But most of the time life proceeded as it always had. Grown people did
their work, and younger people, until they reached the age of twelve,
went to school. On the last day of their final year, which was called
Assignment Day, they were given jobs to do.
The graduating students occupied Room 8 of the Ember School. On
Assignment Day of the year 241, this classroom, usually noisy first
thing in the morning, was completely silent. All twenty-four students
sat upright and still in the desks they had grown too big for. They were
The desks were arranged in four rows of six, one behind the other. In
the last row sat a slender girl named Lina Mayfleet. She was winding a
strand of her long, dark hair around her finger, winding and unwinding
it again and again. Sometimes she plucked at a loose thread on her
ragged cape or bent over to pull on her socks, which were loose and
tended to slide down around her ankles. One of her feet tapped the floor
In the second row was a boy named Doon Harrow. He sat with his shoulders
hunched, his eyes squeezed shut in concentration, and his hands clasped
tightly together. His hair looked rumpled, as if he hadn't combed it for
a while. He had dark, thick eyebrows, which made him look serious at the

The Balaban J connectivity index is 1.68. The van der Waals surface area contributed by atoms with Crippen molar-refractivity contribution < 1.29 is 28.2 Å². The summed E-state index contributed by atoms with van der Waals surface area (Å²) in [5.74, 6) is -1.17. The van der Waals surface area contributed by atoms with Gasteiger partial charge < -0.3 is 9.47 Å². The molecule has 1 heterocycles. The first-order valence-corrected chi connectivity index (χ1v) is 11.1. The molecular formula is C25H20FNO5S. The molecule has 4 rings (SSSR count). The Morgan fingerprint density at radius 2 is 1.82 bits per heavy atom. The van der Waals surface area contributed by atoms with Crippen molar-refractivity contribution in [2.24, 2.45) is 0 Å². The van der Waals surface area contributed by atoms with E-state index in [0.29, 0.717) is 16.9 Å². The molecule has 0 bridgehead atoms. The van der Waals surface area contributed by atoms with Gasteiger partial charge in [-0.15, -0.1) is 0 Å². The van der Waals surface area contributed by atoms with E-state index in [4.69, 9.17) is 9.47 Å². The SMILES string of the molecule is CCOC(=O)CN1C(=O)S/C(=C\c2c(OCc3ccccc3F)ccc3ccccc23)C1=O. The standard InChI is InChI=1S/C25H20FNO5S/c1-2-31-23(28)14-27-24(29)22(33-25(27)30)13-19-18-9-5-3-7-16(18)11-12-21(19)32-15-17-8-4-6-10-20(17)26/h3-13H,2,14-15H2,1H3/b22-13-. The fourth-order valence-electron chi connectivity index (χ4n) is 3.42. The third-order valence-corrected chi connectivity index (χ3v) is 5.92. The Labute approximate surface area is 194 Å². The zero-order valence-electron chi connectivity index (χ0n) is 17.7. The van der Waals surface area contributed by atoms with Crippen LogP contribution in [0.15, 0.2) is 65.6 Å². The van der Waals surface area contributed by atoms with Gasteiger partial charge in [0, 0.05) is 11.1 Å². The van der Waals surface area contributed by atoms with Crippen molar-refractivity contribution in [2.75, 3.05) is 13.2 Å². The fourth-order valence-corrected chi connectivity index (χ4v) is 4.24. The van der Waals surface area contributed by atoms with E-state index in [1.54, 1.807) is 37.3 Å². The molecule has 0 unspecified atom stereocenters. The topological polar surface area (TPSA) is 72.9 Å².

best of times, and when he was anxious or angry came together to form a
straight line across his forehead. His brown corduroy jacket was so old
that its ridges had flattened out.
Both the girl and the boy were making urgent wishes. Doon's wish was
very specific. He repeated it over and over again, his lips moving
slightly, as if he could make it come true by saying it a thousand
times. Lina was making her wish in pictures rather than in words. In her
mind's eye, she saw herself running through the streets of the city in a
red jacket. She made this picture as bright and real as she could.
A Man Called Intrepid author dies aged 89(Dec 03 2013) William Stevenson, a journalist and author who drew on his close ties with intelligence sources to write two best-selling books in the 1970s, A Man Called...